MADISON — The Wisconsin Department of Justice must expunge arrest records of people who aren't charged from its criminal database, a state appeals court ruled Tuesday.
The decision centers around Demonta Antonio Hall of Milwaukee.
According to court documents, Hall was arrested in 2015 for possession of an electronic weapon but prosecutors decided not to charge him two days after the arrest. When he was arrested he had an outstanding warrant for a traffic citation. He pleaded guilty and paid a fine on the same day prosecutors decided not to charge him in the weapons arrest.
Hall was arrested again in 2017, this time for second-degree sexual assault. Two days after the arrest prosecutors decided not to charge him. At the time of that arrest he again had an outstanding warrant, this time for disorderly conduct. He was fined in connection with that offense.
The Justice Department fused all the arrests and convictions into one file in its criminal database in accordance with agency procedures. The database is a public record that forms the basis of criminal background checks.
Hall asked the department to expunge the weapon and assault arrests from his file. State law requires the agency to expunge cases where a suspect isn't charged from the database. The department refused, however, interpreting the statutes to mean that people must be cleared of all offenses in their record before anything can be expunged. Hall didn't meet that criteria because he wasn't cleared of his traffic and disorderly conduct citations.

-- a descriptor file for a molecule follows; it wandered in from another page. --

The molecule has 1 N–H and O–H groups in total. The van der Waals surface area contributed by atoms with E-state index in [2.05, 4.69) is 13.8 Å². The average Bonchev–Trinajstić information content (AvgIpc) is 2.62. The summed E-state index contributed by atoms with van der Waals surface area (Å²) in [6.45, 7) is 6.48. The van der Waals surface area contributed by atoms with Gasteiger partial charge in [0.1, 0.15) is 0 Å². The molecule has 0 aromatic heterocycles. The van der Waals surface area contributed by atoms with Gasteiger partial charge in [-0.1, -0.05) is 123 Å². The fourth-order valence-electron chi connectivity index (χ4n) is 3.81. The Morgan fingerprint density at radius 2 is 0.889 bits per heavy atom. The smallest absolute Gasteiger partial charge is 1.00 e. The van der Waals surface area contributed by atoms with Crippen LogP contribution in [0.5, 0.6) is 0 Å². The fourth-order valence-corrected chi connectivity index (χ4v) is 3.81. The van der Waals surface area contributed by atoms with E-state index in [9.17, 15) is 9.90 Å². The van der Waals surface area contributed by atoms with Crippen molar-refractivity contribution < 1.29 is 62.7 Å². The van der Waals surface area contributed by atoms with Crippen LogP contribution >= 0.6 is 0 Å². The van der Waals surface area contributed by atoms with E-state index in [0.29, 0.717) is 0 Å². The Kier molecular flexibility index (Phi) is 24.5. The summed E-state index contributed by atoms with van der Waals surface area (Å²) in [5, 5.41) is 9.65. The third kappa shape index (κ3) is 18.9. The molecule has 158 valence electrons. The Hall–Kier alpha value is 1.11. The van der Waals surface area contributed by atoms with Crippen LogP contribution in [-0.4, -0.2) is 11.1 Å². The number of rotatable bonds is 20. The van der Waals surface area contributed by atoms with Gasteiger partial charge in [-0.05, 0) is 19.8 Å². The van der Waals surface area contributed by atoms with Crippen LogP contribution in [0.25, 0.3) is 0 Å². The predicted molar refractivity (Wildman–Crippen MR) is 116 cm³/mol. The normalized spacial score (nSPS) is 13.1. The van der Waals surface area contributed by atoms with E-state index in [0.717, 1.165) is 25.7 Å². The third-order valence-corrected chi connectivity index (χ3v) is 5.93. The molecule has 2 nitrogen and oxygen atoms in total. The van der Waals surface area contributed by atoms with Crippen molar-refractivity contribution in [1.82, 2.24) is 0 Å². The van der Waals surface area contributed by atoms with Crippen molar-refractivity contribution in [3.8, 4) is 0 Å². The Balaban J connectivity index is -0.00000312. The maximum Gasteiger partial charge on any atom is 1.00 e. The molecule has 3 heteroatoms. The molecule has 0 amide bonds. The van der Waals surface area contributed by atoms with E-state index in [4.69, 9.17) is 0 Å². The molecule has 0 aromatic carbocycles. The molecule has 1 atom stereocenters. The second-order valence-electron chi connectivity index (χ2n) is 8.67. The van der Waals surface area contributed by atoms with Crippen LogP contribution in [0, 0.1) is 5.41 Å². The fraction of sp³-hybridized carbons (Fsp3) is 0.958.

Hall sued in 2017 demanding the department expunge the weapon and assault arrests. A Milwaukee County judge agreed with him; the Justice Department appealed.
The 2nd District Court of Appeals sided with Hall, finding that state law plainly says that anyone who is arrested but not charged is entitled to have the record of that case expunged from the database. The court added that the Justice Department has no legal authority to fuse unrelated charges together to prevent expungement.
Asked for comment, Justice Department spokeswoman Rebecca Ballweg said only that the agency was reviewing the decision.
The nonprofit law firm Legal Action of Wisconsin represented Hall in the case. His attorney, Kori Ashley, said in an email that criminal databases can hurt people's chances of renting a home or finding a job and Wednesday's decision “will have a positive effect on our clients who are only looking to improve their lives.”
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